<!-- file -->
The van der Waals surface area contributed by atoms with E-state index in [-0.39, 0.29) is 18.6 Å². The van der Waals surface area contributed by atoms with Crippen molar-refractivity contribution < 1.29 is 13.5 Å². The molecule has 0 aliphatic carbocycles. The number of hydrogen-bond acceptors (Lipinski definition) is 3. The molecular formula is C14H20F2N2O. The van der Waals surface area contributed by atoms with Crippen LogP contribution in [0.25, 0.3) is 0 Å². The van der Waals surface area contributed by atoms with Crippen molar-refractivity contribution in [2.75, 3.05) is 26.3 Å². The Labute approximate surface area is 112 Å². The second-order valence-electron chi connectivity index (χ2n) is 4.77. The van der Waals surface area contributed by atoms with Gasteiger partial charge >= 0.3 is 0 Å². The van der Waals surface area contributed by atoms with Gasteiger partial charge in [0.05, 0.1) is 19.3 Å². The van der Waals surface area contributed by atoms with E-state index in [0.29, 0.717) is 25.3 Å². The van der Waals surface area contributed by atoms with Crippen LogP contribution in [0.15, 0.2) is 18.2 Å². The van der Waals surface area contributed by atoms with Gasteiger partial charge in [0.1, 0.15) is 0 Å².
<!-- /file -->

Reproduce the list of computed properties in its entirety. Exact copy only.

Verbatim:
The van der Waals surface area contributed by atoms with E-state index in [-0.39, 0.29) is 18.6 Å². The van der Waals surface area contributed by atoms with Crippen molar-refractivity contribution < 1.29 is 13.5 Å². The molecule has 0 aliphatic carbocycles. The number of hydrogen-bond acceptors (Lipinski definition) is 3. The molecular formula is C14H20F2N2O. The van der Waals surface area contributed by atoms with Crippen LogP contribution in [0.25, 0.3) is 0 Å². The van der Waals surface area contributed by atoms with Crippen molar-refractivity contribution in [2.75, 3.05) is 26.3 Å². The Labute approximate surface area is 112 Å². The second-order valence-electron chi connectivity index (χ2n) is 4.77. The van der Waals surface area contributed by atoms with Gasteiger partial charge >= 0.3 is 0 Å². The van der Waals surface area contributed by atoms with Gasteiger partial charge in [0.05, 0.1) is 19.3 Å². The van der Waals surface area contributed by atoms with E-state index in [0.29, 0.717) is 25.3 Å². The van der Waals surface area contributed by atoms with Crippen LogP contribution in [0.15, 0.2) is 18.2 Å². The van der Waals surface area contributed by atoms with Gasteiger partial charge in [0.1, 0.15) is 0 Å².